Fortunately converting between F3.9 and F6 (and visual as well) is quite simple. By adding one more CF tube and a field flattener, it turns F6 system and much lighter because of no super reducer. You can enjoy two separate configurations – 420mm/F3.9 and 650mm/F6 with full frame cameras.

I realized 420mm focal length was a bit too short for M31 I captured last weekend. This was why I cropped my image. I will re-try with F6 system next time. That should be perfect with a full frame camera. If I will have the chance, I will try from my backyard  tonight.

0914b

Visual configuration, classy!

BTW, these prototype units show 2 x 120mm CF tubes. But the commercial system will be one 240mm.

 

M31 & ASI Filter Box

•September 12, 2018 • Leave a Comment

I captured these RAW frames after spending the waste of the time for taking JPEG.I wished LPS-V4 performed enhancing HII regions. I feel it somehow did as expected. Unlike Ha filter, LPS-V4 still creates good RGB color, which allows to simply stack along with HEUIBII light frames. So this is the realistic method for myself as a lady and unskillful astronomer.

m31c

BORG 107FL F3.9ED (Prototype) + Cooled 6D, 20 x 2′ with IDAS HEUIBII-52 & 10 x 3′ with IDAS LPS-V4-52, dithered by SS-one KODO/EM10

Now I think it’s the time to more seriously practice using the dedicated one-shot color camera. So I have prepared a following system. The key is a filter box, which allows to change various filters without disassembling the system and re-focusing. IDAS QC is excellent. So I don’t have to worry about the variation of filter thickness. In fact, above M31 was taken without re-focusing between two filters. I didn’t think I had any focusing issue.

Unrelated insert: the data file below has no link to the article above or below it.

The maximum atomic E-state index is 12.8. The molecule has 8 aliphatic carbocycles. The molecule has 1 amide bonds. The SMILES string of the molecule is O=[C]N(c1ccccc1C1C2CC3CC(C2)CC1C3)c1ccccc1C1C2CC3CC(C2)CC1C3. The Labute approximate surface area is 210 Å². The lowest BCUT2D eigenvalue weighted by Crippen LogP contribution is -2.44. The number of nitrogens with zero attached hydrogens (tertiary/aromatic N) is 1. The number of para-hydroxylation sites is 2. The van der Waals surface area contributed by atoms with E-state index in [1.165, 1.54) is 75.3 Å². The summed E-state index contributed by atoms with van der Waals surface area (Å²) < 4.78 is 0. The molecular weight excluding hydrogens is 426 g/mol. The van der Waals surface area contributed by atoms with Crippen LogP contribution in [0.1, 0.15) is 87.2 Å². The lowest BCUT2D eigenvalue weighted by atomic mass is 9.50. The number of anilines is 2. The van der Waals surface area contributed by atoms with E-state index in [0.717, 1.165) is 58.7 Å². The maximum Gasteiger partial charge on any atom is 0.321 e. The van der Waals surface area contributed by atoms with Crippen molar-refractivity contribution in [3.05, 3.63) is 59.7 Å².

Above system’s light path are carefully considered based on the filter thickness. Current all IDAS filters block UV/IR. So works as double duty.

Modified 6D Mark II & Camera Mount Sizes

•September 11, 2018 • Leave a Comment

One of Hutech royal customers – Klaus Brasch sent me his 1st light with a modified 6D Mark II. I don’t remember I have seen this kind of a close-up M8 shot before. Overwhelming!!

Here is his beautiful pictures with comments on Canon 6D Mark II.

M 8 N6559 AP155 f5 V4 Sep8_18

By Klaus Brasch

Central MW 50mm f4

By Klaus Brasch

Hello,

I dipped into my astro toy budget recently and bought a new Canon 6D Mark II DSLR modified for deep sky photography by Astro Hutech. Having happily used my earlier Hutech modified Canon 6D for several years now, I was curious to see how much improved the Mark II model is. For one thing, the new Canon CMOS sensor is rated at 26.2 Mega pixels v the older 20.2. Would that make a visible difference? Second, the new camera has an articulating LCD monitor. Would that help framing and focusing and make things easier for my aging back and bones? Finally how high could I push the ISO settings on this camera without generating excessive electronic noise?

I chose two types of popular deep sky imaging methods, wide field piggy- back of the summer Milky Way with a 50 mm Canon lens at f/4 with no extra filter, and then a close up through my AP-155 f/5.2 refractor of one of my favorite nebular complexes, Messier 8 and NGC 6559, through an IDAS LPS-V4 filter. All frames were shot at ISO 6400 and each final image is a stack of 5 x 30″ to 2 minute exposures. Final processing was done with Photoshop CS 6.

My conclusions? Resolution is visible better than in the older Canon 6D, the cameras long-exposure noise reduction is very effective and the articulating LCD monitor is great for my creature comfort :).

Klaus

Thanks again for sharing your recent gorgeous pictures and info on 6D Mark II performance.

BTW, I mentioned some mount sizes several days ago. So I was curious how each mount was different.

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From right, Canon EF, Nikon F, Sony E and Fuji X

Nikon F and Sony E are almost same ID. But Sony has no a mirror and mirror box. So looks to me, current Nikon F mount seems to have most disadvantage especially when used with telescopes. I applause Canon they decided to change the mount from FD to EF while there were many controversial that time.

Now Nikon’s new mount – Z will be 1mm larger than EF. So I’m sure Z mount cameras will give Nikon users the huge benefit soon.

Keep in mind, all of above adapters are BORG-made. Unlike conventional T-ring, ID of telescope side has almost 50mm. I also applause BORG to have set this size long time ago.

BORG will make Z-mount adapter as well. But no need to enlarge ID of telescope side. So current all reducers and flatteners work with Nikon Z-mount camera as they are without losing large Z-mount benefit.